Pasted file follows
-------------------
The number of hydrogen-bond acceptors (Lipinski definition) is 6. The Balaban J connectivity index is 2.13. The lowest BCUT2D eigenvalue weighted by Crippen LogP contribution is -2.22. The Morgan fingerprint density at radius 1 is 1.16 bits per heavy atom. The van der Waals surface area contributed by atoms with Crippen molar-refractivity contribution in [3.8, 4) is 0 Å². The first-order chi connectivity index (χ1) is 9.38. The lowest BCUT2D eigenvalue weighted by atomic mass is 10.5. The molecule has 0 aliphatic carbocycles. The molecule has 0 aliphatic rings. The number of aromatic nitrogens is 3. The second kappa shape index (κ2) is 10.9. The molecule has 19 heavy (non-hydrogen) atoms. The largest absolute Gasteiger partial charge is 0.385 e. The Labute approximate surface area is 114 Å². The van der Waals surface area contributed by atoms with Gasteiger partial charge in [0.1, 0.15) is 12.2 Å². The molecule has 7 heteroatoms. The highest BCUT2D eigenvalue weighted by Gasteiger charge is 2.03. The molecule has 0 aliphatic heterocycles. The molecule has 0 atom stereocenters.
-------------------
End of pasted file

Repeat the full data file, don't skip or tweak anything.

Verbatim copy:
The number of hydrogen-bond acceptors (Lipinski definition) is 6. The Balaban J connectivity index is 2.13. The lowest BCUT2D eigenvalue weighted by Crippen LogP contribution is -2.22. The Morgan fingerprint density at radius 1 is 1.16 bits per heavy atom. The van der Waals surface area contributed by atoms with Crippen molar-refractivity contribution in [3.8, 4) is 0 Å². The first-order chi connectivity index (χ1) is 9.38. The lowest BCUT2D eigenvalue weighted by atomic mass is 10.5. The molecule has 0 aliphatic carbocycles. The molecule has 0 aliphatic rings. The number of aromatic nitrogens is 3. The second kappa shape index (κ2) is 10.9. The molecule has 19 heavy (non-hydrogen) atoms. The largest absolute Gasteiger partial charge is 0.385 e. The Labute approximate surface area is 114 Å². The van der Waals surface area contributed by atoms with Gasteiger partial charge in [0.1, 0.15) is 12.2 Å². The molecule has 7 heteroatoms. The highest BCUT2D eigenvalue weighted by Gasteiger charge is 2.03. The molecule has 0 aliphatic heterocycles. The molecule has 0 atom stereocenters.